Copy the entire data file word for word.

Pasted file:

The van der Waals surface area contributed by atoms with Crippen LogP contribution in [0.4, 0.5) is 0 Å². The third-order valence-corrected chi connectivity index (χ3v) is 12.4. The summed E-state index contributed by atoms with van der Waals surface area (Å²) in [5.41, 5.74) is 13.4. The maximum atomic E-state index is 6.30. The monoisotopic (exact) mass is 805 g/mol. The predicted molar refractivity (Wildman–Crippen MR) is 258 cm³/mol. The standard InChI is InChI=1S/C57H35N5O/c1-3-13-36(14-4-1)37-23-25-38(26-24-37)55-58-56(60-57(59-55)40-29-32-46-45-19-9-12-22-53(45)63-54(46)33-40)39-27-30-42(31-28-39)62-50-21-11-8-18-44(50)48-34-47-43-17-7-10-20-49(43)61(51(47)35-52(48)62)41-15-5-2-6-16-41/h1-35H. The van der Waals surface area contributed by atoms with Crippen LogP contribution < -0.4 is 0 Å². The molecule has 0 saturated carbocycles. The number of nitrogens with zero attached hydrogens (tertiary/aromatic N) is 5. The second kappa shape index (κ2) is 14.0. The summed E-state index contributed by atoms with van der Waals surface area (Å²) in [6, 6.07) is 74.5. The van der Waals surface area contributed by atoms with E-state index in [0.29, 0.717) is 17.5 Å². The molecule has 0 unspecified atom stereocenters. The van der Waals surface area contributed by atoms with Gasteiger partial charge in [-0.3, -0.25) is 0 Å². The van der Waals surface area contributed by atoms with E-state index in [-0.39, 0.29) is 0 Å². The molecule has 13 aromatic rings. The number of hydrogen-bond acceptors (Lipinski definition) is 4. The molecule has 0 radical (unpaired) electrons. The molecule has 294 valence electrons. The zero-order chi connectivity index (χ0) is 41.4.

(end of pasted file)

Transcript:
The van der Waals surface area contributed by atoms with Crippen LogP contribution in [0.4, 0.5) is 0 Å². The third-order valence-corrected chi connectivity index (χ3v) is 12.4. The summed E-state index contributed by atoms with van der Waals surface area (Å²) in [5.41, 5.74) is 13.4. The maximum atomic E-state index is 6.30. The monoisotopic (exact) mass is 805 g/mol. The predicted molar refractivity (Wildman–Crippen MR) is 258 cm³/mol. The standard InChI is InChI=1S/C57H35N5O/c1-3-13-36(14-4-1)37-23-25-38(26-24-37)55-58-56(60-57(59-55)40-29-32-46-45-19-9-12-22-53(45)63-54(46)33-40)39-27-30-42(31-28-39)62-50-21-11-8-18-44(50)48-34-47-43-17-7-10-20-49(43)61(51(47)35-52(48)62)41-15-5-2-6-16-41/h1-35H. The van der Waals surface area contributed by atoms with Crippen LogP contribution < -0.4 is 0 Å². The molecule has 0 saturated carbocycles. The number of nitrogens with zero attached hydrogens (tertiary/aromatic N) is 5. The second kappa shape index (κ2) is 14.0. The summed E-state index contributed by atoms with van der Waals surface area (Å²) in [6, 6.07) is 74.5. The van der Waals surface area contributed by atoms with E-state index in [0.29, 0.717) is 17.5 Å². The molecule has 0 unspecified atom stereocenters. The van der Waals surface area contributed by atoms with Gasteiger partial charge in [-0.3, -0.25) is 0 Å². The van der Waals surface area contributed by atoms with E-state index in [-0.39, 0.29) is 0 Å². The molecule has 13 aromatic rings. The number of hydrogen-bond acceptors (Lipinski definition) is 4. The molecule has 0 radical (unpaired) electrons. The molecule has 294 valence electrons. The zero-order chi connectivity index (χ0) is 41.4.